But the saving waters do flow; His saving Word does resound; we continue to break bread in memory of Him. Jesus is true to His promise to be with us always. In every succeeding generation His Spirit has never let the Church forget her Lord’s leave-taking words: "Go and make disciples of all nations, teaching them to observe all that I have commanded you."
But from Judas’ dark dealings in the first century to Theodore McCarrick’s in the twentieth, scandalously unfaithful Apostolic self-seeking has betrayed faithful transmission of the Gospel time and again. Five hundred years ago, it was no secret that long-standing, deeply entrenched corruption permeated the highest levels of Catholicism. Protestants surveyed the damage and concluded that the Church was incapable of reform and recovery; so they broke away from Catholic unity to establish new churches free from scandal. But breaking Catholic unity did not suffice to fashion Protestant unity. Divisions multiplied and hardened among the baptismal heirs of the Lord Who willed all to be one.
This deeply saddening development had been foreseen long before in the Gospel of John. When Jesus said He would give His Body to feed us and His Blood to be our drink, many of His disciples reacted sharply—"How can this man give us His flesh to eat?"—and many of them "drew back and no longer walked with Him." From that day to this the Mystery of the Eucharist was a deal-breaker. "Will you also go away?" a disappointed Jesus asked his Apostles. From that day to this the Church has found its voice in St. Peter’s response: "Lord, to whom shall we go? You have the words of eternal life."
Peter’s question confronts every Catholic who comes under pressure to "go away" from Jesus’ unsparing demands on our minds and hearts, to depart from communion with Him in the Church He empowered His Apostles to build. But when we walk away from communion with the Church, what are we saying to the Jesus Who entrusted His words and His sacraments to her bishops and saints? Has His promise to be with His Church to the end of the world ceased to be true? Can He Who is The Truth be entangled in a tissue of lies?
As we sail into the dark, storm-tossed sea of the scandal of episcopal betrayal, we do well to bear in mind Jesus’ promise in the Gospel of John: "If you continue in My word, you are truly My disciples, and you will know the truth, and the truth will set you free."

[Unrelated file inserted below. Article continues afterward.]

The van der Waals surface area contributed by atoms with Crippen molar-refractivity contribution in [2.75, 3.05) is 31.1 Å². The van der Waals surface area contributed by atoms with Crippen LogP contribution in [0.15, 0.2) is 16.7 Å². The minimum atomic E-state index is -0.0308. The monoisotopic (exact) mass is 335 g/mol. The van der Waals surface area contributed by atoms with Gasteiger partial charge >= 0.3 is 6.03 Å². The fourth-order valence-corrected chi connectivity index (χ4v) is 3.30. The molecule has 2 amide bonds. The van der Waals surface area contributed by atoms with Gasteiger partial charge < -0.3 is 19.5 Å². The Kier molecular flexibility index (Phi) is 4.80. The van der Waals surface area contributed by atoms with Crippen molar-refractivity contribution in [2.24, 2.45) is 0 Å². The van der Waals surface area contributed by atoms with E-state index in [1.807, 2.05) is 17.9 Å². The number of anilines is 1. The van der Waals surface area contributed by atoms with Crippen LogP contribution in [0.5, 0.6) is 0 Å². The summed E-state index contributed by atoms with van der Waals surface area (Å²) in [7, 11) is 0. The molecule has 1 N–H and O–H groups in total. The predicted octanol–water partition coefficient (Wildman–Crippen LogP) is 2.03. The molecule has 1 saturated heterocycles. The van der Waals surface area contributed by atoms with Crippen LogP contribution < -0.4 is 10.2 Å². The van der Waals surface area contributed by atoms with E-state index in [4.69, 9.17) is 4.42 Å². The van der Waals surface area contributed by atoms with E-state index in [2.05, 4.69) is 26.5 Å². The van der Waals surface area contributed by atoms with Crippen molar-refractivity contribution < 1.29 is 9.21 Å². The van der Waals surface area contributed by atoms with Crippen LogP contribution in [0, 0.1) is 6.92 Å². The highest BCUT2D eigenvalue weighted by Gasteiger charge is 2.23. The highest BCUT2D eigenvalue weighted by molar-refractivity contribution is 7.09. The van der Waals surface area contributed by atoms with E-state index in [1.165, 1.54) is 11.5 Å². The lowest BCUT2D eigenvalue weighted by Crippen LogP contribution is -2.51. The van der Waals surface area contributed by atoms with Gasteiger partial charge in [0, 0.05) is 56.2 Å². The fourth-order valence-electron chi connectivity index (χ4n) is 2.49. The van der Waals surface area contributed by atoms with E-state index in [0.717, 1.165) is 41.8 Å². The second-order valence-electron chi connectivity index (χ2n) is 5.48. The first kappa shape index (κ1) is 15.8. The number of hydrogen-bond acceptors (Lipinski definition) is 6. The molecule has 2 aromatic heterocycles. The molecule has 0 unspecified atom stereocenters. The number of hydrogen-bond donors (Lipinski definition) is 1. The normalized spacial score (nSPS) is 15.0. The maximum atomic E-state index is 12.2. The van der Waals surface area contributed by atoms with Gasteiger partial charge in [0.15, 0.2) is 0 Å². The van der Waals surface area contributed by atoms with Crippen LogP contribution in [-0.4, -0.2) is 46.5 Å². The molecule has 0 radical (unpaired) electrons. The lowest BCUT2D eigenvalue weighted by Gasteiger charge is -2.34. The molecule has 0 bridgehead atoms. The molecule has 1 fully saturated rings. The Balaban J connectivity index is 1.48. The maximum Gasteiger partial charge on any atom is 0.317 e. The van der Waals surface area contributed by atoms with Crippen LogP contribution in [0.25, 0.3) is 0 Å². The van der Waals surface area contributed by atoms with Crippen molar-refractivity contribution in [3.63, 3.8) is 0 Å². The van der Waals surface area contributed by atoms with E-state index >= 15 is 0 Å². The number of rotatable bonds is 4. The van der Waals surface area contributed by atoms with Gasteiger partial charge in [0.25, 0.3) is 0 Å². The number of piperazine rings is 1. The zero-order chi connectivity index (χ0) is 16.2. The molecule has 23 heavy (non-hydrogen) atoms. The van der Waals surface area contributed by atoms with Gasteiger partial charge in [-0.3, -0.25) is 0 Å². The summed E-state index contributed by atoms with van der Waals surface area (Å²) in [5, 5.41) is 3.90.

27 August 2018
As the secret life of ex-Cardinal McCarrick has come to light these past two months, a number of you have written me to express outrage, anger, and pain at his scandalous behavior--soon eclipsed in the headlines by news of the Pennsylvania Grand Jury’s naming hundreds of priests as child abusers and more than a few bishops as their protectors. "My mind is still reeling," one of you wrote; "and every time I spend any amount of time thinking about this I feel fatigued. The weight of it is enormous." Indeed it is.
It gets heavier still, I’ve found, the more one tries to understand the extent of the disaster. What can be done to lighten the load of mounting frustration over unkept promises and failed episcopal leadership?
This past week Cardinal Daniel DiNardo, proposed a path to an answer. In a letter to American Catholics, the President of the Conference of Bishops outlined essential changes being developed by the Conference’s Executive Committee "to avoid repeating the sins and failures of the past."
Toward this end the Committee has set three goals for the Conference of Bishops. The first is a thoroughgoing investigation into the case of Archbishop McCarrick, and it necessarily calls for cooperation with the Vatican. For we bishops have no authority to discipline or remove other bishops. Only the pope can do that. Therefore, Cardinal DiNardo says, the Bishops’ Conference will "invite the Vatican to conduct an Apostolic Visitation . . . in concert with a group of predominantly lay people identified for their expertise by members of the National Review Board and empowered to act" on what they find by virtue of the Pope’s apostolic authority.
The second goal is to develop confidential and reliable third-party channels for reporting complaints of abuse and misconduct on the part of bishops--a task left undone in the first wave of child protection reform 15 years ago. This change would advance "the overarching goal" to put in place "protections that will hold bishops [just as much as priests] to the highest standards of transparency and accountability."
The third goal is to bring about changes in Church law to make canonical procedures to resolve complaints against bishops "more prompt, fair, and transparent."
The pursuit of these three goals, Cardinal DiNardo says, will be guided by three criteria: independence, authority, and lay leadership. Whatever structures or mechanisms we adopt "must preclude bishops from deterring complaints against them, from hampering their investigation, or from skewing their resolution."